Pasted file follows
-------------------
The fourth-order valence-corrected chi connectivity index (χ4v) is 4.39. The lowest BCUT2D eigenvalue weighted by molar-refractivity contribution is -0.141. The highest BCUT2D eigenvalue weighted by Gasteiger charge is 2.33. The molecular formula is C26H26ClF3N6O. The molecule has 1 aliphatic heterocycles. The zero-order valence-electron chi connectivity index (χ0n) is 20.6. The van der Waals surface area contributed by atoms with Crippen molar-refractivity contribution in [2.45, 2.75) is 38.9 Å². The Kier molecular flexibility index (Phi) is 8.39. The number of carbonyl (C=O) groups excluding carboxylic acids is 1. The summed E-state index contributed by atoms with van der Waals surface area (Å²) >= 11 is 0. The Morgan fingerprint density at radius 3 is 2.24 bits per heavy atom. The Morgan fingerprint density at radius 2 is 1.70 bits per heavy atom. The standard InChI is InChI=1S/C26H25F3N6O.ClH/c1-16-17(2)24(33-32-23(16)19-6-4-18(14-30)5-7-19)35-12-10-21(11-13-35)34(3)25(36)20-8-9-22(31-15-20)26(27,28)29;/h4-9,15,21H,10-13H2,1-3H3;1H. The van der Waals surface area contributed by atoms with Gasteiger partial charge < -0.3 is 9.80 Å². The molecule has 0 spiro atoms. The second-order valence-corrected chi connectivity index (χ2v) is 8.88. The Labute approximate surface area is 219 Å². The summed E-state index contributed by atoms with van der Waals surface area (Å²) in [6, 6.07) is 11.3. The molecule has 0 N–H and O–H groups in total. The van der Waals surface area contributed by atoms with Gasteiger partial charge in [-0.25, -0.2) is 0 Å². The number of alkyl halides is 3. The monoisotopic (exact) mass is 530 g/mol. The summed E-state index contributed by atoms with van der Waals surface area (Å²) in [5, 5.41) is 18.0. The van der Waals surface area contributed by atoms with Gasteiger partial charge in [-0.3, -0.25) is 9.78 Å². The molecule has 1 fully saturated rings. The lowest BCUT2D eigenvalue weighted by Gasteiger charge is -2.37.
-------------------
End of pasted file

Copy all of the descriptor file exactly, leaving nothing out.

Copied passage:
The fourth-order valence-corrected chi connectivity index (χ4v) is 4.39. The lowest BCUT2D eigenvalue weighted by molar-refractivity contribution is -0.141. The highest BCUT2D eigenvalue weighted by Gasteiger charge is 2.33. The molecular formula is C26H26ClF3N6O. The molecule has 1 aliphatic heterocycles. The zero-order valence-electron chi connectivity index (χ0n) is 20.6. The van der Waals surface area contributed by atoms with Crippen molar-refractivity contribution in [2.45, 2.75) is 38.9 Å². The Kier molecular flexibility index (Phi) is 8.39. The number of carbonyl (C=O) groups excluding carboxylic acids is 1. The summed E-state index contributed by atoms with van der Waals surface area (Å²) >= 11 is 0. The Morgan fingerprint density at radius 3 is 2.24 bits per heavy atom. The Morgan fingerprint density at radius 2 is 1.70 bits per heavy atom. The standard InChI is InChI=1S/C26H25F3N6O.ClH/c1-16-17(2)24(33-32-23(16)19-6-4-18(14-30)5-7-19)35-12-10-21(11-13-35)34(3)25(36)20-8-9-22(31-15-20)26(27,28)29;/h4-9,15,21H,10-13H2,1-3H3;1H. The van der Waals surface area contributed by atoms with Gasteiger partial charge < -0.3 is 9.80 Å². The molecule has 0 spiro atoms. The second-order valence-corrected chi connectivity index (χ2v) is 8.88. The Labute approximate surface area is 219 Å². The summed E-state index contributed by atoms with van der Waals surface area (Å²) in [6, 6.07) is 11.3. The molecule has 0 N–H and O–H groups in total. The van der Waals surface area contributed by atoms with Gasteiger partial charge in [-0.25, -0.2) is 0 Å². The number of alkyl halides is 3. The monoisotopic (exact) mass is 530 g/mol. The summed E-state index contributed by atoms with van der Waals surface area (Å²) in [5, 5.41) is 18.0. The van der Waals surface area contributed by atoms with Gasteiger partial charge in [-0.3, -0.25) is 9.78 Å². The molecule has 1 fully saturated rings. The lowest BCUT2D eigenvalue weighted by Gasteiger charge is -2.37.